Cleese towers over comedy, past and present

John Cleese is one of the towering figures of comedy, literally and figuratively. Long ago, his "Monty Python" and "Fawlty Towers" shows were brilliant; now he's part of a clever new show, "Hold the Sunset," which starts Wednesday (Sept. 12) on the Britbox screening service. Here's the story I sent to papers:

By Mike Hughes

The late Douglas
Adams offered a viable theory of comedy:

All truly funny
people, he said, are exactly 6-feet-5 inches tall. For proof, he
mentioned himself (author of the “Hitchhiker's Guide” and “Dirk
Gentley” books), plus another author (P.K. Chesterton) and actors
John Cleese and Peter Cook.

Sure, we might
dispute the specifics. (Some sources put Chesterton at 6-4 and Cook
at 6-2), but Cleese agrees with the concept. “Yes, this is true,”
he said. “The very best comedians are very, very tall.”

He mentions a
glaring exception – Ronnie Corbett, the late British comedian, was
just under 5-foot – but adds: “He was the exception that proves
the rule.”

Now Cleese's
towering brand of comedy returns to TV. “Hold the Sunset” -- on
the Britbox streaming service – is his first situation comedy in 39
years. “My No. 1 mission was to get John back on the BBC,” said
Chris Sussman, the “Sunset” producer.

No extra work was
required; the “Sunset” scripts were already written. The cast
includes two acclaimed writers – Cleese (“Monty Python,”
“Fawlty Towers”) and Joanna Scanlan (“Getting On”) -- but
there was no call for them to improvise. “It is really beautiul,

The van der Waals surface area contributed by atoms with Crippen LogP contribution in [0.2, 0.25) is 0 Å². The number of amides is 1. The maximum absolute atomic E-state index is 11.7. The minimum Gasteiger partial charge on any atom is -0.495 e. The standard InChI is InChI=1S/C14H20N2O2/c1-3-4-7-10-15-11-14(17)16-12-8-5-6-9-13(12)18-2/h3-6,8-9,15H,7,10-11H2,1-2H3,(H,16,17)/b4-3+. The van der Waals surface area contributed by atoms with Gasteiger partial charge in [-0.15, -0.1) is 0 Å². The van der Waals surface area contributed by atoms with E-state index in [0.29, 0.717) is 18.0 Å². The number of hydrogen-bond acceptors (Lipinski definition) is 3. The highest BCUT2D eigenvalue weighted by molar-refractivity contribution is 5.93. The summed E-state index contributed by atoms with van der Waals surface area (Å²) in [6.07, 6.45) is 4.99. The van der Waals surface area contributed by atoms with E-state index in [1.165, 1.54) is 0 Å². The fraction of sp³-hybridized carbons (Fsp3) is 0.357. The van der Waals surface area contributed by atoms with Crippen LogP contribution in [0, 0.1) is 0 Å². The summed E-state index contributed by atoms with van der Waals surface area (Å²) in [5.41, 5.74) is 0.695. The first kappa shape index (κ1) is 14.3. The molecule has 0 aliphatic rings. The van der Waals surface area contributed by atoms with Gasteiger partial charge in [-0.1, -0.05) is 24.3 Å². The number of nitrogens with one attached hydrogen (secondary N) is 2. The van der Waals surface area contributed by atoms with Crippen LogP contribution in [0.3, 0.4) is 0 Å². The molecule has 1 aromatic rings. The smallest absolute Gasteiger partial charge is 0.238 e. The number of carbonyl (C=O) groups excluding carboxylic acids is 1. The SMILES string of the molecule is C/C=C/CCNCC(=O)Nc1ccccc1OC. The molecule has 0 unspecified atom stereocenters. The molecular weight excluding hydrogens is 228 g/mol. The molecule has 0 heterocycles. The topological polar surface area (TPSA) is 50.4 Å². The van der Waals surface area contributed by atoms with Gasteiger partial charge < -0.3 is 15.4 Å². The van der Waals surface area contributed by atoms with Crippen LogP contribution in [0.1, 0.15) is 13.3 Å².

beautiful, nuanced writing,” Scanlan said.

That left Cleese
with easy work. “For the first time in my life,” he said, “I'm
playing myself .... I just sit there making snarky remarks and hoping
someone else will open the front door.”

Cleese, 78, and
Alison Steadman, 72, play widowers who are ready to marry – until
they're descended upon by her son, daughter (Scanlan) and
daughter-in-law. The commotion grows and Cleese withdraws ... which
may be his natural state.

His humor, after
all, started when he felt like an outsider. “It was a survival
mechanism when I went to school,” he told the Television Critics
Association. “I was very tall and everybody teased me for being
called 'Cheese.' I found if I could make them laugh, somehow the
atmosphere improved.”

The family surname
really was “Cheese,” he wrote in his memoir (“So, Anyway ...,”
Random House, 2014). That was changed before he was born, but his
unusual look remained. “I would pass six-foot before I was 12,”
he wrote. “I had 'outgrown my strength,' and my physical weakness
meant that I was uncoordinated and awkward.” His gym teacher called
him “six foot of chewed string.”

His inclinations
were equally mild. Cleese grew up in a village, with no siblings.
“Everyday sanity is harder for 'only children,'” he wrote. “They
have nothing to moderate or dilute parents' influence.”

His dad, a calm
insurance man, didn't require much dilution, but his nervous mom did.
“Mother experienced the cosmos as a vast, limitless booby trap.”

So Cleese squirmed
at the notion of being noticed ... until he began doing sketches in
school. After seeing Cook's “Beyond the Fringe,” he cranked up
the comedy ... but still considered this only a diversion. He studied
law at Cambridge and even had a job offer from a law firm ... but was
lured away by two other offers – take the college show to London's
West End and write comedy for BBC.

That led to the
“Monty Python” TV show and movies, then to “Fawlty Towers”
and beyond.

Now his life has
slowed down – and his feelings about his height have changed.
“Trying to get into things like cars becomes a major undertaking,”
Cleese said. “For the first 60 years of my life, I was very
grateful that I was tall. And now it's very inconvenient.”

He's had a long
career, working with people in different contexts. Charles McKeown,
who wrote all the “Hold the Sunset” scripts, was an actor in many
of the films by “Python” people.

Cleese recalls
“Life of Brian,” with “that wonderful moment when an old man
with a white stick shouted, 'I was blind and now I can see' – and
falls into a pit. That was Charles. Funniest moment.”

-- “Hold the
Sunset,” any time starting Wednesday (Sept. 12),

-- That's a
subscription screening service started by two British groups, BBC and